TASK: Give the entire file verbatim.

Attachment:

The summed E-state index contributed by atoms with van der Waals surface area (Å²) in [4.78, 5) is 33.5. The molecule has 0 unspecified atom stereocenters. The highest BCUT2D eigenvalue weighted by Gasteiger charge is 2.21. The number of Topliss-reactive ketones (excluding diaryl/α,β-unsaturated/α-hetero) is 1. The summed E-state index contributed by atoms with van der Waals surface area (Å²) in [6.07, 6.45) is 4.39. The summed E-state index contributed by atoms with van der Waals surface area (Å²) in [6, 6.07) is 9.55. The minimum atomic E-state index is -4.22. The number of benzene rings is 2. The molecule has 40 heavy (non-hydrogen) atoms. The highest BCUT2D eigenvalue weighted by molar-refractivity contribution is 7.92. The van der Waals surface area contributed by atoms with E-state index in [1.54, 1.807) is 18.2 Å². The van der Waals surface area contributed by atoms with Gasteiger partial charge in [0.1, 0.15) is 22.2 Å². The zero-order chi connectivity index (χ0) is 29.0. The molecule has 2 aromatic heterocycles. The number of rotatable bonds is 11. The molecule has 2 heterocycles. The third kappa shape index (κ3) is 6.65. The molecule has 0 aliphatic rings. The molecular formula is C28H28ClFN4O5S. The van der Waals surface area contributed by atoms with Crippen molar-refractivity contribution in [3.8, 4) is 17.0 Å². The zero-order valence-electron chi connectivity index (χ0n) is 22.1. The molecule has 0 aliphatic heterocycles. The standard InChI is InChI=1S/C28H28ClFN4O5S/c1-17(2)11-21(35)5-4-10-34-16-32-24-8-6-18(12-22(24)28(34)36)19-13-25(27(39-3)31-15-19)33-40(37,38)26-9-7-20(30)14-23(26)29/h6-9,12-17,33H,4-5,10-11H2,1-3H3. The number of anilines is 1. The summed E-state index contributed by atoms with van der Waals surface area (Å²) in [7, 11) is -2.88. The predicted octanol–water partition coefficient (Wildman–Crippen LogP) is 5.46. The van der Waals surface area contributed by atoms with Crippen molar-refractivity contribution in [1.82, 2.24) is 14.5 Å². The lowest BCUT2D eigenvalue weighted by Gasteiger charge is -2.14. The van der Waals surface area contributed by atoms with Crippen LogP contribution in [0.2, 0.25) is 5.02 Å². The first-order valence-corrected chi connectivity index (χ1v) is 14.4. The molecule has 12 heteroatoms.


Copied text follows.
The summed E-state index contributed by atoms with van der Waals surface area (Å²) in [4.78, 5) is 33.5. The molecule has 0 unspecified atom stereocenters. The highest BCUT2D eigenvalue weighted by Gasteiger charge is 2.21. The number of Topliss-reactive ketones (excluding diaryl/α,β-unsaturated/α-hetero) is 1. The summed E-state index contributed by atoms with van der Waals surface area (Å²) in [6.07, 6.45) is 4.39. The summed E-state index contributed by atoms with van der Waals surface area (Å²) in [6, 6.07) is 9.55. The minimum atomic E-state index is -4.22. The number of benzene rings is 2. The molecule has 40 heavy (non-hydrogen) atoms. The highest BCUT2D eigenvalue weighted by molar-refractivity contribution is 7.92. The van der Waals surface area contributed by atoms with E-state index in [1.54, 1.807) is 18.2 Å². The van der Waals surface area contributed by atoms with Gasteiger partial charge in [0.1, 0.15) is 22.2 Å². The zero-order chi connectivity index (χ0) is 29.0. The molecule has 2 aromatic heterocycles. The number of rotatable bonds is 11. The molecule has 2 heterocycles. The third kappa shape index (κ3) is 6.65. The molecule has 0 aliphatic rings. The molecular formula is C28H28ClFN4O5S. The van der Waals surface area contributed by atoms with Crippen molar-refractivity contribution in [3.8, 4) is 17.0 Å². The zero-order valence-electron chi connectivity index (χ0n) is 22.1. The molecule has 0 aliphatic heterocycles. The standard InChI is InChI=1S/C28H28ClFN4O5S/c1-17(2)11-21(35)5-4-10-34-16-32-24-8-6-18(12-22(24)28(34)36)19-13-25(27(39-3)31-15-19)33-40(37,38)26-9-7-20(30)14-23(26)29/h6-9,12-17,33H,4-5,10-11H2,1-3H3. The number of anilines is 1. The summed E-state index contributed by atoms with van der Waals surface area (Å²) in [7, 11) is -2.88. The predicted octanol–water partition coefficient (Wildman–Crippen LogP) is 5.46. The van der Waals surface area contributed by atoms with Crippen molar-refractivity contribution in [1.82, 2.24) is 14.5 Å². The lowest BCUT2D eigenvalue weighted by Gasteiger charge is -2.14. The van der Waals surface area contributed by atoms with Crippen LogP contribution in [0.2, 0.25) is 5.02 Å². The first-order valence-corrected chi connectivity index (χ1v) is 14.4. The molecule has 12 heteroatoms.